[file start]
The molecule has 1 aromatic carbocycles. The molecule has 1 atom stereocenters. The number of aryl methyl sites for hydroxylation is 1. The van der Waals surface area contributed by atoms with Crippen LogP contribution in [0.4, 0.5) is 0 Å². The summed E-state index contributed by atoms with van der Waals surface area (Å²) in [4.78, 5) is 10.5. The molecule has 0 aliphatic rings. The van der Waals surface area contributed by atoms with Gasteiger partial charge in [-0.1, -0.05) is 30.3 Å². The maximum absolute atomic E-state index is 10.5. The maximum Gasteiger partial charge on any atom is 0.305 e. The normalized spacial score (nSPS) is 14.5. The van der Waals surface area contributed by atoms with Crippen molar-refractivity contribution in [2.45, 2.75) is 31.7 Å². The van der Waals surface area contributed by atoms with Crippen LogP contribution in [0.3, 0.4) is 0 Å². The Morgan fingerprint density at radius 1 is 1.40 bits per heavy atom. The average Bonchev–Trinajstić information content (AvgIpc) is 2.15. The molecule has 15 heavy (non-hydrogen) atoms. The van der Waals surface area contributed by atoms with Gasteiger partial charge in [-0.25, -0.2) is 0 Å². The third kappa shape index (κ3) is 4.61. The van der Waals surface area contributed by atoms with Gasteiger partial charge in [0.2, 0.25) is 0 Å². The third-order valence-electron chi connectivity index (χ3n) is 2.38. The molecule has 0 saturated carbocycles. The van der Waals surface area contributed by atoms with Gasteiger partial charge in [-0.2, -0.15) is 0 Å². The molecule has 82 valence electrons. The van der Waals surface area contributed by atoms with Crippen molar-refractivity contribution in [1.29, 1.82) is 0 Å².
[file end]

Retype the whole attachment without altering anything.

The molecule has 1 aromatic carbocycles. The molecule has 1 atom stereocenters. The number of aryl methyl sites for hydroxylation is 1. The van der Waals surface area contributed by atoms with Crippen LogP contribution in [0.4, 0.5) is 0 Å². The summed E-state index contributed by atoms with van der Waals surface area (Å²) in [4.78, 5) is 10.5. The molecule has 0 aliphatic rings. The van der Waals surface area contributed by atoms with Gasteiger partial charge in [-0.1, -0.05) is 30.3 Å². The maximum absolute atomic E-state index is 10.5. The maximum Gasteiger partial charge on any atom is 0.305 e. The normalized spacial score (nSPS) is 14.5. The van der Waals surface area contributed by atoms with Crippen molar-refractivity contribution in [2.45, 2.75) is 31.7 Å². The van der Waals surface area contributed by atoms with Crippen LogP contribution in [0.3, 0.4) is 0 Å². The Morgan fingerprint density at radius 1 is 1.40 bits per heavy atom. The average Bonchev–Trinajstić information content (AvgIpc) is 2.15. The molecule has 15 heavy (non-hydrogen) atoms. The van der Waals surface area contributed by atoms with Gasteiger partial charge in [-0.25, -0.2) is 0 Å². The third kappa shape index (κ3) is 4.61. The van der Waals surface area contributed by atoms with Gasteiger partial charge in [0.2, 0.25) is 0 Å². The third-order valence-electron chi connectivity index (χ3n) is 2.38. The molecule has 0 saturated carbocycles. The van der Waals surface area contributed by atoms with Gasteiger partial charge in [-0.2, -0.15) is 0 Å². The molecule has 82 valence electrons. The van der Waals surface area contributed by atoms with Crippen molar-refractivity contribution in [1.29, 1.82) is 0 Å².